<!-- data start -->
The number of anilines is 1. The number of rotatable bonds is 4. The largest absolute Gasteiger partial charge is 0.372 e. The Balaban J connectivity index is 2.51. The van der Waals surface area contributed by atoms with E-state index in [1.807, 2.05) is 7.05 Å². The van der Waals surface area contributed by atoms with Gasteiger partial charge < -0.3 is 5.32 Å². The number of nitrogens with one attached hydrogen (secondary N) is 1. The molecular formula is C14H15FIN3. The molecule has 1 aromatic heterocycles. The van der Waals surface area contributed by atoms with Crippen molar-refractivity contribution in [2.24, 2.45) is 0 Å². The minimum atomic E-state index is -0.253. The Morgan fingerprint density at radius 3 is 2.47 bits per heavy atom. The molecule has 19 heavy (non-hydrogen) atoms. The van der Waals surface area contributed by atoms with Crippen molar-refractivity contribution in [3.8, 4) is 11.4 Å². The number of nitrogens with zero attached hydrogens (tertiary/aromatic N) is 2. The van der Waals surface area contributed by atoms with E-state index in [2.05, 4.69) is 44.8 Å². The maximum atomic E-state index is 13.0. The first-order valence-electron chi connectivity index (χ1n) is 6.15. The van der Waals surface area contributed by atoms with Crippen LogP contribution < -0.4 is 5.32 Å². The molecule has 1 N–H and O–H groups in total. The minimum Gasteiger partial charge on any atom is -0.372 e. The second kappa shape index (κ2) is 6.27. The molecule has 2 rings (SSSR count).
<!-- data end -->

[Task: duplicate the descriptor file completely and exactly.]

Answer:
The number of anilines is 1. The number of rotatable bonds is 4. The largest absolute Gasteiger partial charge is 0.372 e. The Balaban J connectivity index is 2.51. The van der Waals surface area contributed by atoms with E-state index in [1.807, 2.05) is 7.05 Å². The van der Waals surface area contributed by atoms with Gasteiger partial charge < -0.3 is 5.32 Å². The number of nitrogens with one attached hydrogen (secondary N) is 1. The molecular formula is C14H15FIN3. The molecule has 1 aromatic heterocycles. The van der Waals surface area contributed by atoms with Crippen molar-refractivity contribution in [2.24, 2.45) is 0 Å². The minimum atomic E-state index is -0.253. The Morgan fingerprint density at radius 3 is 2.47 bits per heavy atom. The molecule has 19 heavy (non-hydrogen) atoms. The van der Waals surface area contributed by atoms with Crippen molar-refractivity contribution in [3.8, 4) is 11.4 Å². The number of nitrogens with zero attached hydrogens (tertiary/aromatic N) is 2. The van der Waals surface area contributed by atoms with E-state index in [2.05, 4.69) is 44.8 Å². The maximum atomic E-state index is 13.0. The first-order valence-electron chi connectivity index (χ1n) is 6.15. The van der Waals surface area contributed by atoms with Crippen LogP contribution < -0.4 is 5.32 Å². The molecule has 1 N–H and O–H groups in total. The minimum Gasteiger partial charge on any atom is -0.372 e. The second kappa shape index (κ2) is 6.27. The molecule has 2 rings (SSSR count).